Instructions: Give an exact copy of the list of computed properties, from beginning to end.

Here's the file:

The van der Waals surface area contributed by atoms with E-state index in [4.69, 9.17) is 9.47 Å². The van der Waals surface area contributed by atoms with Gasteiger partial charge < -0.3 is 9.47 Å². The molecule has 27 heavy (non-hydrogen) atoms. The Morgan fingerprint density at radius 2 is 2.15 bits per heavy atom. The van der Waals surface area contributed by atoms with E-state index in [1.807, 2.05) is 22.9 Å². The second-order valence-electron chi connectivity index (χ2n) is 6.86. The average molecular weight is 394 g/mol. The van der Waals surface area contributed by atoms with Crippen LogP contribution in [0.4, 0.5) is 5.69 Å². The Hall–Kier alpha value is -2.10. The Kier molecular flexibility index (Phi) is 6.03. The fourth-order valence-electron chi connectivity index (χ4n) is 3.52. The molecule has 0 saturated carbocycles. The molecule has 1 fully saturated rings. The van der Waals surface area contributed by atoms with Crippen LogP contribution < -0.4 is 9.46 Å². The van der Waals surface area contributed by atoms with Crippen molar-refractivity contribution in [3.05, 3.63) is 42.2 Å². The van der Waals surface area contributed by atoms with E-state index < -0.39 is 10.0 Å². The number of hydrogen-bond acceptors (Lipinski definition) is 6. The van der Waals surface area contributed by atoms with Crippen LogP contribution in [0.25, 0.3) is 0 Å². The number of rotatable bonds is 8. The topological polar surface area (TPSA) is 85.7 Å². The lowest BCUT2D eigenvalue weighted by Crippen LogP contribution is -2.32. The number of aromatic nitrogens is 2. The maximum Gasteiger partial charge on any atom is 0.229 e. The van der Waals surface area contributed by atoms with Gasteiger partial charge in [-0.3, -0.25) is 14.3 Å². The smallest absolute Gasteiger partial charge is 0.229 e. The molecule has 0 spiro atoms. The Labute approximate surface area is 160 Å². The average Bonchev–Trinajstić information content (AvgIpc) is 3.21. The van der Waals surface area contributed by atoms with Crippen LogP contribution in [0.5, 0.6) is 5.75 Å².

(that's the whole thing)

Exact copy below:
The van der Waals surface area contributed by atoms with E-state index in [4.69, 9.17) is 9.47 Å². The van der Waals surface area contributed by atoms with Gasteiger partial charge < -0.3 is 9.47 Å². The molecule has 27 heavy (non-hydrogen) atoms. The Morgan fingerprint density at radius 2 is 2.15 bits per heavy atom. The van der Waals surface area contributed by atoms with E-state index in [1.807, 2.05) is 22.9 Å². The second-order valence-electron chi connectivity index (χ2n) is 6.86. The average molecular weight is 394 g/mol. The van der Waals surface area contributed by atoms with Crippen LogP contribution in [0.4, 0.5) is 5.69 Å². The Hall–Kier alpha value is -2.10. The Kier molecular flexibility index (Phi) is 6.03. The fourth-order valence-electron chi connectivity index (χ4n) is 3.52. The molecule has 0 saturated carbocycles. The molecule has 1 fully saturated rings. The van der Waals surface area contributed by atoms with Crippen LogP contribution < -0.4 is 9.46 Å². The van der Waals surface area contributed by atoms with Crippen molar-refractivity contribution in [3.05, 3.63) is 42.2 Å². The van der Waals surface area contributed by atoms with E-state index < -0.39 is 10.0 Å². The number of hydrogen-bond acceptors (Lipinski definition) is 6. The van der Waals surface area contributed by atoms with Crippen LogP contribution in [0.25, 0.3) is 0 Å². The number of rotatable bonds is 8. The topological polar surface area (TPSA) is 85.7 Å². The lowest BCUT2D eigenvalue weighted by Crippen LogP contribution is -2.32. The number of aromatic nitrogens is 2. The maximum Gasteiger partial charge on any atom is 0.229 e. The van der Waals surface area contributed by atoms with Gasteiger partial charge in [-0.3, -0.25) is 14.3 Å². The smallest absolute Gasteiger partial charge is 0.229 e. The molecule has 0 spiro atoms. The Labute approximate surface area is 160 Å². The average Bonchev–Trinajstić information content (AvgIpc) is 3.21. The van der Waals surface area contributed by atoms with Crippen LogP contribution in [0.5, 0.6) is 5.75 Å².